The massive dams on the Colorado River were supposed to protect us.
At the dedication of Hoover Dam, the colossus just outside of Las Vegas created Lake Mead, President Franklin Delano Roosevelt celebrated “its contribution to the health and comfort of the people of America who live in the Southwest.” The Glen Canyon Dam was built in the 1960’s into the red rocks of Glen Canyon to form Lake Powell. Floyd Dominy, the Reclamation Commissioner who presided over its construction extolled that “you wouldn't have anywhere near the number of people living comfortably in the West if you hadn't developed the projects, if you hadn't managed the water.”
Today, the water stored behind them is so diminished that the federal government has warned of “system collapse.” The two reservoirs are dangerously close to dead pool, the point at which the water level sinks below the dams’ intakes. At risk are the 40 million people who rely on the Colorado River water supply and a substantial share of the U.S. agricultural economy, not to mention the hundreds of bird species and every other living thing that depends on the basin’s rivers as habitat.
How did this happen? The river is legally overallocated, the basin is experiencing extended drought conditions, and climate warming is exacerbating the drought. Perhaps most significantly, consumptive water uses in the past 20 years have exceeded supply. Rather than reducing water uses a little bit year over year, those who control the river (water users, state and federal agencies) largely sustained consumptive uses by draining those reservoirs. Now that they are nearly emptied, that strategy won’t work anymore, and the region is in for a rough transition.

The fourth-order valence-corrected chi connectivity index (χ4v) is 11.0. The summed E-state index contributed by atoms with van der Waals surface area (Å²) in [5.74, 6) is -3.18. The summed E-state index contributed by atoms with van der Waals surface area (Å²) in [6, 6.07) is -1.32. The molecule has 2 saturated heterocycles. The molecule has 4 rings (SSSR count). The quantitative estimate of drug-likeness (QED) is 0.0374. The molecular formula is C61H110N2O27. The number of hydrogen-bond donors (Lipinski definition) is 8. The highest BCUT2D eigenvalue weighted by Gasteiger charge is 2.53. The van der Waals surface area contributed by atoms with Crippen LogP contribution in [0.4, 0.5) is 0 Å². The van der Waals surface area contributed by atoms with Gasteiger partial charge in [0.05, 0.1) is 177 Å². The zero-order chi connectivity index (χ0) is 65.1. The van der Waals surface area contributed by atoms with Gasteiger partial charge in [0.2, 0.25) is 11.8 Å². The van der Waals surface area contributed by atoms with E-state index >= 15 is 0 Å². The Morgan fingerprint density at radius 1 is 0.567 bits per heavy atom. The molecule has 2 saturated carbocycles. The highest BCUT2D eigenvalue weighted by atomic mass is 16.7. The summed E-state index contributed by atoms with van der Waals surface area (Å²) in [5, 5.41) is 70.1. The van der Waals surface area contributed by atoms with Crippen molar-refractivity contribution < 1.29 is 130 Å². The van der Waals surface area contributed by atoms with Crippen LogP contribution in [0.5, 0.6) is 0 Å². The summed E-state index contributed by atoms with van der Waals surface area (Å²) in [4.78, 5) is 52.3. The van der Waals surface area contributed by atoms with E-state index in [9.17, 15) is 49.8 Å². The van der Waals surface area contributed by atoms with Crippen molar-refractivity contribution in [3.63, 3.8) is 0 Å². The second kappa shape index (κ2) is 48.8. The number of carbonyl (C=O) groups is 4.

The federal Bureau of Reclamation has initiated a process to substantially reduce water releases from Hoover and Glen Canyon Dams as soon as next year (see “Notice of Intent to Prepare a Supplemental Environmental Impact Statement for the December 2007 Record of Decision Entitled Colorado River Interim Guidelines for Lower Basin Shortages and Coordinated Operations For Lake Powell and Lake Mead” as published in Federal Register Notice – 87 FR 69042 on November 17, 2022). This will allow Reclamation to change Colorado River operations in the near-term without having to enact “emergency measures” (read: not subject to environmental review) as they did in 2022. This is taking place at the same time that Reclamation is working with stakeholders on a longer-term process to revise Colorado River operating rules post-2026.
In response to Reclamation’s most recent request for public comment regarding near-term changes to Colorado River operations, Audubon submitted a letter asking for considerations for birds and other living things that depend on the river. We expect to comment again once Reclamation issues a draft plan, likely in March.